The gangs are nothing new. Usera and Vallecas have been fertile recruitment grounds ever since the 1960s. Both districts began life as shanty towns when the devastation following the Civil War forced many to move from rural areas to cities. While housing estates eventually went up in the late fifties and sixties, livelihoods were still precarious. With few jobs available to them, young men in deprived suburbs started to form gangs right around the time that West Side Story hit Spanish cinemas. Identifying with the rockers onscreen, they sported slicked-back hair, black jeans and leather jackets.

The Ojos Negros identified with the characters in West Side Story

One of the most fearsome of these gangs was the Ojos Negros, the Black Eyes, named after their leader’s terrifying dead stare. Because he looked like an Indian, Ángel Luis’s nickname was Cherokee and, according to “All the Hate I Had Inside“, a book by Servando Rocha from La Felguera press, Ángel even got parts as an extra in spaghetti Westerns due to this resemblance. The gang made their money by robbing chemists or billiard halls, stealing cars, snatching purses or demanding protection money from local discos. Turf wars between rival gangs, such as the Vikings and the Pepsi Colas were frequent and many carried chains, knives and razor blades in case of a rumble. 

Local hero

Ángel’s lieutenant later rose to become one of Spain’s most famous ever boxers. José Luis Pacheco, better known as Dum Dum Pacheco was a sensation in the 1970s. While in the gang, he was caught robbing a pharmacy and sent to jail. An extremely unstable life ensued and while he rose to become Europe’s welterweight champion, problems with gambling and alcohol dogged him. He’s now lost any winnings he earned and has returned to a humble life in Usera – I believe he lives just up the road from my house.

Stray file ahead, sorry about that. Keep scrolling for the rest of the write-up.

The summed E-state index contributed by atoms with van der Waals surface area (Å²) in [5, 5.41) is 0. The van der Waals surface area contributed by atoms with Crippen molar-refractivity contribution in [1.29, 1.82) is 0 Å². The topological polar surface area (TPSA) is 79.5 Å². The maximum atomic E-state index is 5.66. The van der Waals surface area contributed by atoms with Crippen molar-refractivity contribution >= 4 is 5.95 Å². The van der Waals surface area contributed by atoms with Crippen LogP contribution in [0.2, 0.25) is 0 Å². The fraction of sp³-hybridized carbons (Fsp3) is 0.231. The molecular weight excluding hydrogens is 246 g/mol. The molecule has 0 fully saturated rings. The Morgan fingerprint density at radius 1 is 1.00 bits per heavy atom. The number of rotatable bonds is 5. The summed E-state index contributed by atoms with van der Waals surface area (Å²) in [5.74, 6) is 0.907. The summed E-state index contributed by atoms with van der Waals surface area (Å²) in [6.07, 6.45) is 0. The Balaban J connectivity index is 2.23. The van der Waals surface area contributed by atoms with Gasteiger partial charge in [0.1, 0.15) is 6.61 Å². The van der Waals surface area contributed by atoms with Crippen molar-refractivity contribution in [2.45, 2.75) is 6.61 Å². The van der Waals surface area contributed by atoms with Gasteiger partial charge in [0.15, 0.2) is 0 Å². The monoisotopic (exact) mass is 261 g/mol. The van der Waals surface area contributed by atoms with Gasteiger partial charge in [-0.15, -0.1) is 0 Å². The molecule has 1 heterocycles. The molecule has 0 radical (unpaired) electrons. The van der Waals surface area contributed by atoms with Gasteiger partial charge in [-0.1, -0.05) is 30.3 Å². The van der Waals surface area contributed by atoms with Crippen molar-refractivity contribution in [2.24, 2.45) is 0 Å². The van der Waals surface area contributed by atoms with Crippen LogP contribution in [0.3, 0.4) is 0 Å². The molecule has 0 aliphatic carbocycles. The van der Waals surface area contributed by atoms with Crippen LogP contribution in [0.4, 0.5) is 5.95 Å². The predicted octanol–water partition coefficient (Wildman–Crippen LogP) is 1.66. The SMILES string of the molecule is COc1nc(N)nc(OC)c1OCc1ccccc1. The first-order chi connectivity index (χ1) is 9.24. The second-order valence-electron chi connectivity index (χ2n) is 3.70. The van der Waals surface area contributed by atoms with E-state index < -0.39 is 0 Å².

Dum Dum wound up in Carabanchel prison (photo by Clemente Bernard)

Gangs of yore

Back in the 18th century, before the neighbourhoods of Usera and Vallecas were created, Malasaña (then known as Maravillas), Chueca (then Barquillo) and Lavapiés were the capital’s main working-class barrios. Each had its own tribe. Malasaña had the majos that Goya loved to paint so much and Chueca the chisperos, so called because they were mostly smiths by profession and worked with sparks: chispas in Spanish. While there was no love lost between the majos and chisperos of Madrid Alta (upper Madrid), according to Somos Malasaña, they would call a truce and unite when facing off against the manolos of Madrid Bajo (lower Madrid).

The Esquache riots when Madrid’s working-class tribes finally united and nearly took down the monarchy

Crime in Madrid 

Despite the gang wars, modern Madrid is a much safer city than it was back in the 18th century when Charles III had to ban long cloaks to stop surprise muggings in the street, or even in the 17th century when swordfights were a common occurrence. That’s not to say there aren’t any dangers at all. Madrid is a relatively safe city, but it’s a city still reeling from the blows of the 2008 economic crisis and the pandemic. A city suffering the effects of yet another unfolding financial catastrophe. No surprise then that pickpocketing is rife, particularly on the metro and in crowded spots like Sol and the Rastro. Be assured that if you do get robbed, it’s highly unlikely someone will use a knife on you. So keep your wallet tucked away out of reach, hold tightly onto your belongings and be aware of your surroundings. 

If you’re interested in the history of Madrid and are visiting or live in the city, you might want to book yourself in for one of my guided tours. I am also available for customized private tours of the city.

2 thoughts on “Gangs of Madrid: Is Madrid a Safe City?”

  1. Pingback: Five scams to avoid in Madrid - The Making of Madrid

  2. Pingback: Six scams to avoid in Madrid - The Making of Madrid

Leave a Reply